Bitcoin is a virtual currency. It does not exist in physical form as the currency and coin in which we are accustomed to exist. It does not even exist in a physical form such as Monopoly money. These are electrons – not molecules.
But consider how much cash you personally handle. You get a salary that you take to the bank – or it is automatically deposited without you even seeing the paper on which it is not printed. Then use a debit card (or checkbook if you are an old school) to access these funds. At best, you see 10% of it in cash in your pocket or in your pocket. So, it turns out that 90% of the assets you manage virtually are electrons in a table or database.
But wait – these are US funds (or those from any country you come from), safe in a bank and guaranteed full faith by the FDIC up to about $ 250,000 per account, right? Not really. Your financial institution may require only 10% of its deposit on the deposit. In some cases it is even less. He lends the rest of your money to other people under the age of 30. He charges them a loan, and you have the privilege of lending it to them.
How is money made?
Your bank can make money by lending.
Let’s say you have deposited $ 1,000 with your bank. Then they give $ 900 of it. Suddenly you have $ 1,000 and someone else has $ 900. Magically, $ 1,900 floats around where only catfish used to be.
Now say your bank lends $ 900 to another bank instead. That bank in turn lends $ 810 to another bank, which then lends $ 720 to the client. Poof! $ 3,430 in an instant – almost $ 2,500 created from nothing – as long as the bank follows your government’s central bank rules.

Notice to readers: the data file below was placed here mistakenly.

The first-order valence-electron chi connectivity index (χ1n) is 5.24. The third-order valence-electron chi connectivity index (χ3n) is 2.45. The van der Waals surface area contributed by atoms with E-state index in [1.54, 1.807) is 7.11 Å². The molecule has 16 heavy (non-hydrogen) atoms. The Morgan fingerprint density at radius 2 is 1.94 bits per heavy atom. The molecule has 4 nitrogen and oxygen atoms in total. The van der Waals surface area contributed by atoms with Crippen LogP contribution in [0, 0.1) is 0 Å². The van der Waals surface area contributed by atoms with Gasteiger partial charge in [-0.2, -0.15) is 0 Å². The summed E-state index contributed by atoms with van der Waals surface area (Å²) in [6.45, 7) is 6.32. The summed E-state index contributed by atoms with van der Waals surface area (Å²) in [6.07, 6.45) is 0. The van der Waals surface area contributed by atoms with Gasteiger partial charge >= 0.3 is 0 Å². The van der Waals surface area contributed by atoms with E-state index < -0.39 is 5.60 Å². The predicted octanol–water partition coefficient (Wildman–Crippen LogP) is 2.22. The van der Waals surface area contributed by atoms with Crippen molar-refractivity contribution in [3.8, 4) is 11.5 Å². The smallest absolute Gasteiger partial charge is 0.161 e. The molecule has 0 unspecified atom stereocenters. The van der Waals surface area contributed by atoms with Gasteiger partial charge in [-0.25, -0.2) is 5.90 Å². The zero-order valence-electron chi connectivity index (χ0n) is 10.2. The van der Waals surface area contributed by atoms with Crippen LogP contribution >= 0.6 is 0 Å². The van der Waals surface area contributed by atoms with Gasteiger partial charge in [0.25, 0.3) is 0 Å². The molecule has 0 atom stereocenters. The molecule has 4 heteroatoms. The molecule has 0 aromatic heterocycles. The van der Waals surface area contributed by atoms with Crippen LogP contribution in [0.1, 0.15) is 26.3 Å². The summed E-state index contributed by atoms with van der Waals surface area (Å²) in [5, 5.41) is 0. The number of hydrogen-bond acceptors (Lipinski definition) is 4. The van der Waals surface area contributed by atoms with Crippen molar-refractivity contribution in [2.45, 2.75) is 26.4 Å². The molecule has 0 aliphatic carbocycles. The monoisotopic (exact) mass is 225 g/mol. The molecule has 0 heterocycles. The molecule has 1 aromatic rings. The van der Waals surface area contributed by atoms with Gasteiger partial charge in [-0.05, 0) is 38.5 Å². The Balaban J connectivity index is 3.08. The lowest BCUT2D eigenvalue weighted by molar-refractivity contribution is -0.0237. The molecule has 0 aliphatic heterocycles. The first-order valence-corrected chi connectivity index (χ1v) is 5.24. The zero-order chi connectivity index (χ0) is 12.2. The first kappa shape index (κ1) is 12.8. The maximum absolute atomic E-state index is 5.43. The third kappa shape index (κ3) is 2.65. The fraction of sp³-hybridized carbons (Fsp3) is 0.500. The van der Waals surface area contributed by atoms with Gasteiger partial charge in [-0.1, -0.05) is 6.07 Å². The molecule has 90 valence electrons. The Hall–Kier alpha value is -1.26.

Creating bitcoin is different from creating bank funds such as cash from electrons. It is not controlled by the central bank of the government, but by the consensus of its users and nodes. It is not created by the limited mint in the building, but by the distributed open source software and computing. And creation requires a form of real work. More on that soon.
Who Invented BitCoin?
The first bitcoins were in the 50 Genesis Block created by Satoshi Nakomoto in January 2009. At first, it had no value. It was just a toy cryptograph based on a work published by Nakomoto two months earlier. Nakotmoto is obviously a fictional name – no one seems to know who he or she is.
Who is following all this?
After Genesis Block was created, bitcoins have since been generated by doing the job of tracking all transactions for all bitcoins as a kind of public ledger. The nodes / computers that perform the calculations in the book are rewarded for this. For each set of successful calculations, the node is rewarded with a certain amount of BitCoin (“BTC”), which is then regenerated into the BitCoin ecosystem. Hence the term “BitCoin Miner” – because the process creates a new BTC. As the supply of BTC increases and as the number of transactions increases, the work required to update the public ledger becomes more and more difficult and complex. As a result, the number of new BTCs in the system is designed to be around 50 BTC (one block) every 10 minutes, worldwide.
Although the computational power of BitCoin mining (and public ledger updates) is currently increasing exponentially, the complexity of the mathematical problem (which, by the way, also requires a certain amount of guesswork), or “evidence” needed to mine BitCoin and settle transaction books, is growing. at any time. So the system still generates only one block of 50 BTC every 10 minutes, or 2106 blocks every 2 weeks.